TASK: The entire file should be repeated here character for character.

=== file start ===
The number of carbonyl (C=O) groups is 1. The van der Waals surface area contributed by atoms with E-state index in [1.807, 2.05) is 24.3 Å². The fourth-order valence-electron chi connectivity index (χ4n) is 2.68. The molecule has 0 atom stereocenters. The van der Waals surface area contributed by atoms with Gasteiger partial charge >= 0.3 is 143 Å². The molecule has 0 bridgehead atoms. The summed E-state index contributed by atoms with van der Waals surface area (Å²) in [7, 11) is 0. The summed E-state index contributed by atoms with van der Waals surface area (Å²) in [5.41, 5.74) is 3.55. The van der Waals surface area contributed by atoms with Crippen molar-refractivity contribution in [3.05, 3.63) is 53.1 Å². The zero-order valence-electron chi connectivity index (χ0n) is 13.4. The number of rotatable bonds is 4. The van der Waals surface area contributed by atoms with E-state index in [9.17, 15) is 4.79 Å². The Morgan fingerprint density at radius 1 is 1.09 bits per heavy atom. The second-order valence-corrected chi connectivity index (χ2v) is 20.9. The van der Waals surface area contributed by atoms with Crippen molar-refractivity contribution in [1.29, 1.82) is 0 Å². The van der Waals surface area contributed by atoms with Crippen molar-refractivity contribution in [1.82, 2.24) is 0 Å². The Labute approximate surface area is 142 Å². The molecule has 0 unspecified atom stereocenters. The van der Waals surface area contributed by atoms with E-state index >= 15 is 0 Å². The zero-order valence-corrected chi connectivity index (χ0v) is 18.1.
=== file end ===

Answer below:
The number of carbonyl (C=O) groups is 1. The van der Waals surface area contributed by atoms with E-state index in [1.807, 2.05) is 24.3 Å². The fourth-order valence-electron chi connectivity index (χ4n) is 2.68. The molecule has 0 atom stereocenters. The van der Waals surface area contributed by atoms with Gasteiger partial charge >= 0.3 is 143 Å². The molecule has 0 bridgehead atoms. The summed E-state index contributed by atoms with van der Waals surface area (Å²) in [7, 11) is 0. The summed E-state index contributed by atoms with van der Waals surface area (Å²) in [5.41, 5.74) is 3.55. The van der Waals surface area contributed by atoms with Crippen molar-refractivity contribution in [3.05, 3.63) is 53.1 Å². The zero-order valence-electron chi connectivity index (χ0n) is 13.4. The number of rotatable bonds is 4. The van der Waals surface area contributed by atoms with E-state index in [9.17, 15) is 4.79 Å². The Morgan fingerprint density at radius 1 is 1.09 bits per heavy atom. The second-order valence-corrected chi connectivity index (χ2v) is 20.9. The van der Waals surface area contributed by atoms with Crippen molar-refractivity contribution in [1.29, 1.82) is 0 Å². The van der Waals surface area contributed by atoms with Crippen molar-refractivity contribution in [1.82, 2.24) is 0 Å². The Labute approximate surface area is 142 Å². The molecule has 0 unspecified atom stereocenters. The van der Waals surface area contributed by atoms with E-state index >= 15 is 0 Å². The zero-order valence-corrected chi connectivity index (χ0v) is 18.1.